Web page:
The FCC Tuesday denied a motion to stay its September order to ease siting of small cells pending judicial review. The National League of Cities and a group of local governments and associations, said the Commission overreached when it voted to impose shot clocks for siting applications and cap application fees for municipalities and other localities concerning wireless infrastructure siting in public rights-of-way.
When evaluating a stay request, the Commission considers whether the applicant’s arguments are likely to succeed, whether the party would be “irreparably injured” without a stay, and where the public interest lies.
The FCC concluded the motion failed to satisfy these factors. As for the parties’ arguments that easing small siting rules would hurt property values and create traffic hazards, the agency said even the NLC conceded the order, “does not compel any locality to authorize any particular facility,” states the decision signed by Donald Stockdale, Chief of the Wireless Telecommunications Bureau.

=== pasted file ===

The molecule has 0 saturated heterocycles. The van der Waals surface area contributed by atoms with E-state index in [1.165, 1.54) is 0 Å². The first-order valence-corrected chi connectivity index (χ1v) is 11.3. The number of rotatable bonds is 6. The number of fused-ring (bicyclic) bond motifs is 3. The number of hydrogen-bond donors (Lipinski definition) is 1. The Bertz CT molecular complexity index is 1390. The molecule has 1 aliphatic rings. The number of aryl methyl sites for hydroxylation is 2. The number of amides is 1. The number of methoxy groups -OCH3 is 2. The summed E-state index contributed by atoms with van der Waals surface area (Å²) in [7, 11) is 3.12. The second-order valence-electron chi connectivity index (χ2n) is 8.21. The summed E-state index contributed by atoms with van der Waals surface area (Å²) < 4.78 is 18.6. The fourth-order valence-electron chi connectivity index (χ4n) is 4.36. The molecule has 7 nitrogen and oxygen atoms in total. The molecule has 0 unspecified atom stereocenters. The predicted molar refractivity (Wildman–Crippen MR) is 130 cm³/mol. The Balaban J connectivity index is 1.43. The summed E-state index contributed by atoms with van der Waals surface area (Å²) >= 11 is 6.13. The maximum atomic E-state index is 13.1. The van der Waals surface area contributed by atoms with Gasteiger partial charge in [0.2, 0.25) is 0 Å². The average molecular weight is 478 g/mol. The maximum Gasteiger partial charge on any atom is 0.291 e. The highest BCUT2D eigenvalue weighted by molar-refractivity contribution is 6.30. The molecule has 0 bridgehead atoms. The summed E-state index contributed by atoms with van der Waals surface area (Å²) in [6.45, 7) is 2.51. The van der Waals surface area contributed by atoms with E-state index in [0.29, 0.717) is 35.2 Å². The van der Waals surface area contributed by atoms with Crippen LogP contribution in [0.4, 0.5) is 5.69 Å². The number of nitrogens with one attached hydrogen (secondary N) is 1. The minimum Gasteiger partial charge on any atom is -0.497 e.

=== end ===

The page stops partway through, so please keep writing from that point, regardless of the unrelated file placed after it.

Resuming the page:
The agency said it followed Congress’ lead by articulating, “specific standards for resolving concrete disputes over whether states’ or localities’ fees” are consistent with its rules. Most of the order is slated to become effective January 14, 2019. The order acknowledged that “some localities will require some time to establish and publish aesthetics standards,” and therefore the aesthetics standards will not take effect until 180 days after Federal Register publication.
For localities that choose to impose aesthetic standards on small cell deployment, they must be “(1) reasonable, (2) no more burdensome than those applied to other types of infrastructure deployments, and (3) objective and published in advance,” according to the FCC.
Several localities seek judicial review of the order, Inside Towers reported. A judicial panel consolidated the petitions and assigned them to the U.S. Court of Appeals for the Tenth Circuit. In addition to the National League of Cities, other parties joining the stay request were: the U.S. Conference of Mayors, National Association of Counties, National Association of Regional Councils, National Association of Towns and Townships and the National Association of Telecommunications Officers & Advisors. Comments? Email Us.
December 12, 2018